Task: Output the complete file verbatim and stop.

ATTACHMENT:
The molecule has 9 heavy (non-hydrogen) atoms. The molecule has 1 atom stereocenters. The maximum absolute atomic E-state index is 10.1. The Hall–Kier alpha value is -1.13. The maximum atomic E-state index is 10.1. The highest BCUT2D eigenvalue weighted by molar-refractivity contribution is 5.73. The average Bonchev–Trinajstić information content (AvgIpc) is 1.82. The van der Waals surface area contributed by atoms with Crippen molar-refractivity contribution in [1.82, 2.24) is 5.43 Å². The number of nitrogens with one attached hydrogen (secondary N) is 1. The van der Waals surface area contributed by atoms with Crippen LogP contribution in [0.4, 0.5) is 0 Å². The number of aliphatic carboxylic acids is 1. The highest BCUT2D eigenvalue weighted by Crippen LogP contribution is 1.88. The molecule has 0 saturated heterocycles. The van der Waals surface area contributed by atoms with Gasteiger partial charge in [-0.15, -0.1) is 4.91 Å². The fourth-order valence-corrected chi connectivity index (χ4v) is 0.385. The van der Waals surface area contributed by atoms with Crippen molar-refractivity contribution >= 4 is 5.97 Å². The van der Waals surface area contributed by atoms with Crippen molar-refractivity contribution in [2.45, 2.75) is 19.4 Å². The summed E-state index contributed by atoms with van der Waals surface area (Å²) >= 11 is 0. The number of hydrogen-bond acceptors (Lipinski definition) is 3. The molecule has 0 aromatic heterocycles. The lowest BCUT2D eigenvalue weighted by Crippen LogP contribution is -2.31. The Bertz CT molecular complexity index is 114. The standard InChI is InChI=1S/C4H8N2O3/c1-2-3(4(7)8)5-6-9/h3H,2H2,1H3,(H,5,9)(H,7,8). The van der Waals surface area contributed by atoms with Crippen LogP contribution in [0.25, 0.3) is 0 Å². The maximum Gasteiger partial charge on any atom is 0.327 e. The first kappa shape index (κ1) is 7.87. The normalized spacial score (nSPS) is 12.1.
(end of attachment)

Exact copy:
The molecule has 9 heavy (non-hydrogen) atoms. The molecule has 1 atom stereocenters. The maximum absolute atomic E-state index is 10.1. The Hall–Kier alpha value is -1.13. The maximum atomic E-state index is 10.1. The highest BCUT2D eigenvalue weighted by molar-refractivity contribution is 5.73. The average Bonchev–Trinajstić information content (AvgIpc) is 1.82. The van der Waals surface area contributed by atoms with Crippen molar-refractivity contribution in [1.82, 2.24) is 5.43 Å². The number of nitrogens with one attached hydrogen (secondary N) is 1. The van der Waals surface area contributed by atoms with Crippen LogP contribution in [0.4, 0.5) is 0 Å². The number of aliphatic carboxylic acids is 1. The highest BCUT2D eigenvalue weighted by Crippen LogP contribution is 1.88. The molecule has 0 saturated heterocycles. The van der Waals surface area contributed by atoms with Gasteiger partial charge in [-0.15, -0.1) is 4.91 Å². The fourth-order valence-corrected chi connectivity index (χ4v) is 0.385. The van der Waals surface area contributed by atoms with Crippen molar-refractivity contribution >= 4 is 5.97 Å². The van der Waals surface area contributed by atoms with Crippen molar-refractivity contribution in [2.45, 2.75) is 19.4 Å². The summed E-state index contributed by atoms with van der Waals surface area (Å²) >= 11 is 0. The number of hydrogen-bond acceptors (Lipinski definition) is 3. The molecule has 0 aromatic heterocycles. The lowest BCUT2D eigenvalue weighted by Crippen LogP contribution is -2.31. The Bertz CT molecular complexity index is 114. The standard InChI is InChI=1S/C4H8N2O3/c1-2-3(4(7)8)5-6-9/h3H,2H2,1H3,(H,5,9)(H,7,8). The van der Waals surface area contributed by atoms with Crippen LogP contribution in [0.25, 0.3) is 0 Å². The maximum Gasteiger partial charge on any atom is 0.327 e. The first kappa shape index (κ1) is 7.87. The normalized spacial score (nSPS) is 12.1.